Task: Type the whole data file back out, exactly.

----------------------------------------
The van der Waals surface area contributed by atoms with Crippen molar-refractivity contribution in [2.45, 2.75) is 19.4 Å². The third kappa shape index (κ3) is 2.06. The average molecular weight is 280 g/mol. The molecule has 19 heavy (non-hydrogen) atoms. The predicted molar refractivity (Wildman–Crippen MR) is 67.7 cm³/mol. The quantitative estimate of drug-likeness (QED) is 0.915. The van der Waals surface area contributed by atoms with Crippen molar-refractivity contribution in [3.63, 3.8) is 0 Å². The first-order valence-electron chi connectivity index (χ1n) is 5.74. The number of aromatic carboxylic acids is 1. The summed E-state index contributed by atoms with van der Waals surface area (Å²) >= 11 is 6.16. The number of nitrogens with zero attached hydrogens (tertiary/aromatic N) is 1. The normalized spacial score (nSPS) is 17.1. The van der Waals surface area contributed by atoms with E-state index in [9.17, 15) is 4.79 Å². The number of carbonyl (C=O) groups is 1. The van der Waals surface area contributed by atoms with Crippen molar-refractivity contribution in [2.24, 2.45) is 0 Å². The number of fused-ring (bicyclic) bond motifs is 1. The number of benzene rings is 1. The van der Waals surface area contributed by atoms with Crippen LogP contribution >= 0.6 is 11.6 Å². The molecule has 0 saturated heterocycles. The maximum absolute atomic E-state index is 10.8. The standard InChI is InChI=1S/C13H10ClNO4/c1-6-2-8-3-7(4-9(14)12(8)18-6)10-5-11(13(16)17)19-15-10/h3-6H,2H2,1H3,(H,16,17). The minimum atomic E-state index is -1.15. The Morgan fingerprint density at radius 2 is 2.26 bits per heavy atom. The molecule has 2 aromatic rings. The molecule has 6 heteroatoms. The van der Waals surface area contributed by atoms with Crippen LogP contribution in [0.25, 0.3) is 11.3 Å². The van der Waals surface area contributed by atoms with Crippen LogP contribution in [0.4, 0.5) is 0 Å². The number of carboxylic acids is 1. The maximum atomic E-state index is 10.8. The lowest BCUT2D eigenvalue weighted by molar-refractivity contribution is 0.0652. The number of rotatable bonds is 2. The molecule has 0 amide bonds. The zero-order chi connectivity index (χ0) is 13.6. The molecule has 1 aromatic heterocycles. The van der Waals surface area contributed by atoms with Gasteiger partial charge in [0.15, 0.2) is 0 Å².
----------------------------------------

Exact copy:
The van der Waals surface area contributed by atoms with Crippen molar-refractivity contribution in [2.45, 2.75) is 19.4 Å². The third kappa shape index (κ3) is 2.06. The average molecular weight is 280 g/mol. The molecule has 19 heavy (non-hydrogen) atoms. The predicted molar refractivity (Wildman–Crippen MR) is 67.7 cm³/mol. The quantitative estimate of drug-likeness (QED) is 0.915. The van der Waals surface area contributed by atoms with Crippen molar-refractivity contribution in [3.63, 3.8) is 0 Å². The first-order valence-electron chi connectivity index (χ1n) is 5.74. The number of aromatic carboxylic acids is 1. The summed E-state index contributed by atoms with van der Waals surface area (Å²) >= 11 is 6.16. The number of nitrogens with zero attached hydrogens (tertiary/aromatic N) is 1. The normalized spacial score (nSPS) is 17.1. The van der Waals surface area contributed by atoms with E-state index in [9.17, 15) is 4.79 Å². The number of carbonyl (C=O) groups is 1. The van der Waals surface area contributed by atoms with Crippen molar-refractivity contribution in [2.24, 2.45) is 0 Å². The number of fused-ring (bicyclic) bond motifs is 1. The number of benzene rings is 1. The van der Waals surface area contributed by atoms with Crippen LogP contribution >= 0.6 is 11.6 Å². The molecule has 0 saturated heterocycles. The maximum absolute atomic E-state index is 10.8. The standard InChI is InChI=1S/C13H10ClNO4/c1-6-2-8-3-7(4-9(14)12(8)18-6)10-5-11(13(16)17)19-15-10/h3-6H,2H2,1H3,(H,16,17). The minimum atomic E-state index is -1.15. The Morgan fingerprint density at radius 2 is 2.26 bits per heavy atom. The molecule has 2 aromatic rings. The molecule has 6 heteroatoms. The van der Waals surface area contributed by atoms with Crippen LogP contribution in [0.25, 0.3) is 11.3 Å². The van der Waals surface area contributed by atoms with Crippen LogP contribution in [0.4, 0.5) is 0 Å². The number of carboxylic acids is 1. The maximum atomic E-state index is 10.8. The lowest BCUT2D eigenvalue weighted by molar-refractivity contribution is 0.0652. The number of rotatable bonds is 2. The molecule has 0 amide bonds. The zero-order chi connectivity index (χ0) is 13.6. The molecule has 1 aromatic heterocycles. The van der Waals surface area contributed by atoms with Gasteiger partial charge in [0.15, 0.2) is 0 Å².